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Frederick Lee Latendresse
03/25/1939 — 05/30/2009
From Kennewick, WA, US | Born in Yakima, WA
Frederick Lee Latendresse
Frederick Fred L. Latendresse died Sunday May 3rd at Hospice House after a brief battle with cancer. He was born in Yakima to Leonard & Virginia Latendresse on March 25, 1939.
In 1945 the family moved to Richland where Fred grew up. He graduated from Richland High School and WSU in Pullman. Upon graduation he went to work for the State of Washington where he retired.
He is survived by his wife Dorothy, son Marc, mother Virginia and sisters Jan Strickland, Claire Jeff Huddle, two step daughters & son, nieces, nephews, aunt, cousins, the Victor Korotkov Family, and friends.
He was preceded in death by his daughter Debbie, his father Leonard, his brother Gene, his sister Linda Janin & nephew.
The family thanks the Nurse & Staff at Hospice At The Chaplaincy for their loving care.
Memorial contributions may be made to the Tri-Cities Chaplaincy Hospice House, 2108 W. Entiat Ave, Kennewick, WA 99336.
At Fred's request there will no services.
To the best man at my wedding and a man I counted as a friend nearly all my life. He will truly be missed.
I will miss Fred. He was a wonderful HR Manager and I enjoyed working with him. Fred had a great sense of humor. My thoughts and prayers are with his family.
Fred was a friend for many years and a client of our firm for probably close to 20 years. He always was quick with a quip and enjoyed cracking Mormon jokes and I of course had to give back some Catholic jokes. But we always did so in good fun and true frienship. He was a favorite in our office where he was friendly and upbeat all the time. We will miss our friend Fred. Our condolences to Dorothy. Keith Christensen and staff.
Fred was a co-worker and cherished friend. I have so many memories of him and his antics. Sometimes he drove me crazy, but he always made me laugh. I loved him and will miss him.
I met Fred at McAllister Hall at WSU in 1959. In 1962 we were roommates for a year and he taught me the value of great classical music, of a good cup of coffee, the wonder of his 55 Chevy and the importance of goodness and true friends. He was the best man at my first wedding in 1963. We went to the World’s fair together and he taught me how good just a sprinkle of garlic powder in scrambled eggs tasted. I entered the USAF after 1964 graduation and we lost track for years. I few years ago I got in touch and we have talked alot in recent years. I will forever value his friendship and remember him. If any of you want to contact me please feel free; I would enjoy sharing thoughts with friends and family of this great buddy. I’m at firstname.lastname@example.org.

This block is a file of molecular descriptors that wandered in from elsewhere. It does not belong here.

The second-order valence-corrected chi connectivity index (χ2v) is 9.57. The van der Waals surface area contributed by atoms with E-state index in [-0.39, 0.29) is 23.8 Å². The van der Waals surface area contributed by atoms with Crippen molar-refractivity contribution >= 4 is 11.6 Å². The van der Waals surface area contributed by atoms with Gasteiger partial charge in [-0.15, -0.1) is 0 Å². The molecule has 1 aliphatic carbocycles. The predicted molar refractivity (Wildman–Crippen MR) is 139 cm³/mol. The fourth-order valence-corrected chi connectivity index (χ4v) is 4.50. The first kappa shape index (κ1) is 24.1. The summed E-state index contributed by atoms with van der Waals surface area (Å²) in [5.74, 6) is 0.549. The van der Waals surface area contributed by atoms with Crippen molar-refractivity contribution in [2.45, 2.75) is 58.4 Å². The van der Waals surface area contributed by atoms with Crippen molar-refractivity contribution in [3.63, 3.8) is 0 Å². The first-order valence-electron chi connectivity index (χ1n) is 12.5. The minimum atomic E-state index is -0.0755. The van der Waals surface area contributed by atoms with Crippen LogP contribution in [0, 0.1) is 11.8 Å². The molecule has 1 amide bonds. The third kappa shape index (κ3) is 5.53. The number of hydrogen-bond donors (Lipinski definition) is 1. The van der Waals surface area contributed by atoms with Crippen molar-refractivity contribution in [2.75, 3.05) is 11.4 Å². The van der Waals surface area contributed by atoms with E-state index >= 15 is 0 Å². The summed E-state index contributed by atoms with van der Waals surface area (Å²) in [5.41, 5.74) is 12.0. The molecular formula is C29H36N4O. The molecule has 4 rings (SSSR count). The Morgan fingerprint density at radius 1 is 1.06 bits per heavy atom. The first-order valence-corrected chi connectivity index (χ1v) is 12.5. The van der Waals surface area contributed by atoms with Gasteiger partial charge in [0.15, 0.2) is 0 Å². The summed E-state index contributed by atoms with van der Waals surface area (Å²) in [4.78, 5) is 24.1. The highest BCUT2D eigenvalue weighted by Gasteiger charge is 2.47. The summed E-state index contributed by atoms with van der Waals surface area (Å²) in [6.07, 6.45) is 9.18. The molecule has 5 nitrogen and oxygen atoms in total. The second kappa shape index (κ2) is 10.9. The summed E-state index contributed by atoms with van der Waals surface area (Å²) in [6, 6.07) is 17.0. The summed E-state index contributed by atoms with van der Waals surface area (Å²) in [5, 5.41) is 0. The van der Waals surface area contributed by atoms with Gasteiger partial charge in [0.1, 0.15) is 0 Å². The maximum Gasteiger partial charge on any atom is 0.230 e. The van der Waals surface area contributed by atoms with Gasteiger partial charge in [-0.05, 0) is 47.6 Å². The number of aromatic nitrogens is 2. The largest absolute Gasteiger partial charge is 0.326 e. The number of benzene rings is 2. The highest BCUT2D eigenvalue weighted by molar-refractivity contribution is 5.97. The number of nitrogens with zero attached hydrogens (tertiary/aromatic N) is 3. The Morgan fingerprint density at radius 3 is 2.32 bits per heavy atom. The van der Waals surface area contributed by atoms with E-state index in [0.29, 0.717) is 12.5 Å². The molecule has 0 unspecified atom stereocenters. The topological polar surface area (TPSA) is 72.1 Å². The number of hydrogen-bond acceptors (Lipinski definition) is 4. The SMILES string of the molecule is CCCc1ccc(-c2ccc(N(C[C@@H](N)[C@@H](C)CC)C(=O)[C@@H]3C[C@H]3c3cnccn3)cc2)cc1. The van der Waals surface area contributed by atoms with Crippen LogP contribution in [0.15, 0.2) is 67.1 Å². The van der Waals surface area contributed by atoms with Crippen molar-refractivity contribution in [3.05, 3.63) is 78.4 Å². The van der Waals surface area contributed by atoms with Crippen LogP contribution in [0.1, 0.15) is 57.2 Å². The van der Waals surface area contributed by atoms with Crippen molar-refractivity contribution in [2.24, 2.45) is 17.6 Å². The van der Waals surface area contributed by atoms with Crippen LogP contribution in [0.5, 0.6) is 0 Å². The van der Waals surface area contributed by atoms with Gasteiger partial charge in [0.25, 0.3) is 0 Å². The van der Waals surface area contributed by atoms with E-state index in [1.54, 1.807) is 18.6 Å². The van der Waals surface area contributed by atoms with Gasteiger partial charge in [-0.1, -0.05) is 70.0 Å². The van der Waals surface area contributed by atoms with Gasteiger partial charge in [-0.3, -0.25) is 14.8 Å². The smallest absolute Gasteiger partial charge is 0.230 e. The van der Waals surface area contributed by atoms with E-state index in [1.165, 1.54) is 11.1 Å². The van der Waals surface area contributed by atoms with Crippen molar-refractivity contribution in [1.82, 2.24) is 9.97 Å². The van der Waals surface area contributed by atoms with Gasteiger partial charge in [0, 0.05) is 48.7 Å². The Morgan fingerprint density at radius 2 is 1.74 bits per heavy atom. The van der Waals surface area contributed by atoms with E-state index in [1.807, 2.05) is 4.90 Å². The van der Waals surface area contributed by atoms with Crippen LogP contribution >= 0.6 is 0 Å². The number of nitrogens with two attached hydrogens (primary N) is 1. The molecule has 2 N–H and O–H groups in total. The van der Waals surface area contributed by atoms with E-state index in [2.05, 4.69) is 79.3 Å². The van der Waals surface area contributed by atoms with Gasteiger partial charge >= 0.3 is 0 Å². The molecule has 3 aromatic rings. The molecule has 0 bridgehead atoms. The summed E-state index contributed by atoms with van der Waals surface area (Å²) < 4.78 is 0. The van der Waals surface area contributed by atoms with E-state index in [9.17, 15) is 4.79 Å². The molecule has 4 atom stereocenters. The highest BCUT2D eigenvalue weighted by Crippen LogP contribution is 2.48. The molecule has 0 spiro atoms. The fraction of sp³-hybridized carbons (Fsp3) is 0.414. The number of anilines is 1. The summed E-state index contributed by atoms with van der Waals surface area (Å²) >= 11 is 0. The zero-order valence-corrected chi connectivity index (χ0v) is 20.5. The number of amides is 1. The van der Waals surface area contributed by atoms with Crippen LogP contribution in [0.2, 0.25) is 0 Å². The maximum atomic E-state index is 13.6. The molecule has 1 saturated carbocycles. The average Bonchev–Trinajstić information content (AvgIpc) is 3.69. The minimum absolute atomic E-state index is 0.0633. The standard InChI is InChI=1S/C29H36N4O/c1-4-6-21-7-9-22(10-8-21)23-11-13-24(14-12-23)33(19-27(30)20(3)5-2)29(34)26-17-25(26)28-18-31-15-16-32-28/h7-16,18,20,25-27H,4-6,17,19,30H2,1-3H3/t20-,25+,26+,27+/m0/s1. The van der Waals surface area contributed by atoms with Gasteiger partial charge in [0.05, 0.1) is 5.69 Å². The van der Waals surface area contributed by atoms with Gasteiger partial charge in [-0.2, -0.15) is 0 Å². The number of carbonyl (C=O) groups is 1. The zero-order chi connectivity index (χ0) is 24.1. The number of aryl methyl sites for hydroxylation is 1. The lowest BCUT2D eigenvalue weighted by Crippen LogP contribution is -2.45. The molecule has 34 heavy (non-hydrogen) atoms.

Our families were neighbors and our parents good friends for many years, all the time we kids were growing up. Gene and Freddie were older and we always looked up to them. What a nice guy.
Fred was a friend. We both came to Richland in 1945, but didn’t meet until our junior high years. Fred was a guy everyone wanted to know because of his wit and acceptance of people. He was popular.
Fred’s people skills became a great asset and he ascended to regional director of personnel for DSHS in Eastern Washington. It was there I rekindled a long distance friendship with him. When we talked, Fred always made me feel like I was important and of course, he made me laugh.
After retirement, Fred and Dorothy built and operated a bed and breakfast near Benton City. My wife and I were privileged to stay there for our 40th class reunion.
The Latendresse’s sold the bed and breakfast and bought property on the coast of Maine. They put in a lot of work on that home but almost as soon as it was finished, it was up for sale. They built another wonderful home, this time in Kennewick.
I was able to visit Fred in Kennewick several times.
Fred told me a couple of months ago that he had terminal cancer. I had tentatively planned on visiting him the latter part of May. Fred, I’m sorry. I wanted to share my heart with you one last time. Your friend, Ray.